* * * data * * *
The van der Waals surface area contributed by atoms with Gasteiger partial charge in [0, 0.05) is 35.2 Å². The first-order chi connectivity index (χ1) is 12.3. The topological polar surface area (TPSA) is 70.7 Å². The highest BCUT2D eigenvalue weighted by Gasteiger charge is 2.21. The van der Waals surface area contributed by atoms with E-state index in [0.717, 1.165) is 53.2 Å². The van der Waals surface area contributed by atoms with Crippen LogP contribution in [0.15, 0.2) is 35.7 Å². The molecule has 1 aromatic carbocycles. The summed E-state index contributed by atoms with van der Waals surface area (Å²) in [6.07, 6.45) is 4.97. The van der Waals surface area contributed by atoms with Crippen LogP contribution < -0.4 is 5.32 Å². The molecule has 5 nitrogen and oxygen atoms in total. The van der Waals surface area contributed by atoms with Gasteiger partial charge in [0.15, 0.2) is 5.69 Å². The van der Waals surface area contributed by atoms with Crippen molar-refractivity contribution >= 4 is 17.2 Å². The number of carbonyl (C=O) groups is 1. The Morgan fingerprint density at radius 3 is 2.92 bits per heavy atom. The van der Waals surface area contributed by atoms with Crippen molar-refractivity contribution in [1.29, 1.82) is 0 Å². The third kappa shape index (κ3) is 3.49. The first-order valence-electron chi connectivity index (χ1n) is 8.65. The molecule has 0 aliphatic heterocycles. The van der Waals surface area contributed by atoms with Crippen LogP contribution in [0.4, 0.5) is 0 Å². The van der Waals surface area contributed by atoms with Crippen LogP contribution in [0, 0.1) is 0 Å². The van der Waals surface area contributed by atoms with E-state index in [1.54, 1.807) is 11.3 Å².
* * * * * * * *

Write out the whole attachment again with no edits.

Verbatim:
The van der Waals surface area contributed by atoms with Gasteiger partial charge in [0, 0.05) is 35.2 Å². The first-order chi connectivity index (χ1) is 12.3. The topological polar surface area (TPSA) is 70.7 Å². The highest BCUT2D eigenvalue weighted by Gasteiger charge is 2.21. The van der Waals surface area contributed by atoms with E-state index in [0.717, 1.165) is 53.2 Å². The van der Waals surface area contributed by atoms with Crippen LogP contribution in [0.15, 0.2) is 35.7 Å². The molecule has 1 aromatic carbocycles. The summed E-state index contributed by atoms with van der Waals surface area (Å²) in [6.07, 6.45) is 4.97. The van der Waals surface area contributed by atoms with Crippen LogP contribution < -0.4 is 5.32 Å². The molecule has 5 nitrogen and oxygen atoms in total. The van der Waals surface area contributed by atoms with Gasteiger partial charge in [0.15, 0.2) is 5.69 Å². The van der Waals surface area contributed by atoms with Crippen molar-refractivity contribution >= 4 is 17.2 Å². The number of carbonyl (C=O) groups is 1. The Morgan fingerprint density at radius 3 is 2.92 bits per heavy atom. The van der Waals surface area contributed by atoms with Crippen molar-refractivity contribution in [1.29, 1.82) is 0 Å². The third kappa shape index (κ3) is 3.49. The first-order valence-electron chi connectivity index (χ1n) is 8.65. The molecule has 0 aliphatic heterocycles. The van der Waals surface area contributed by atoms with Crippen LogP contribution in [0.4, 0.5) is 0 Å². The van der Waals surface area contributed by atoms with Crippen LogP contribution in [0, 0.1) is 0 Å². The van der Waals surface area contributed by atoms with E-state index in [1.54, 1.807) is 11.3 Å².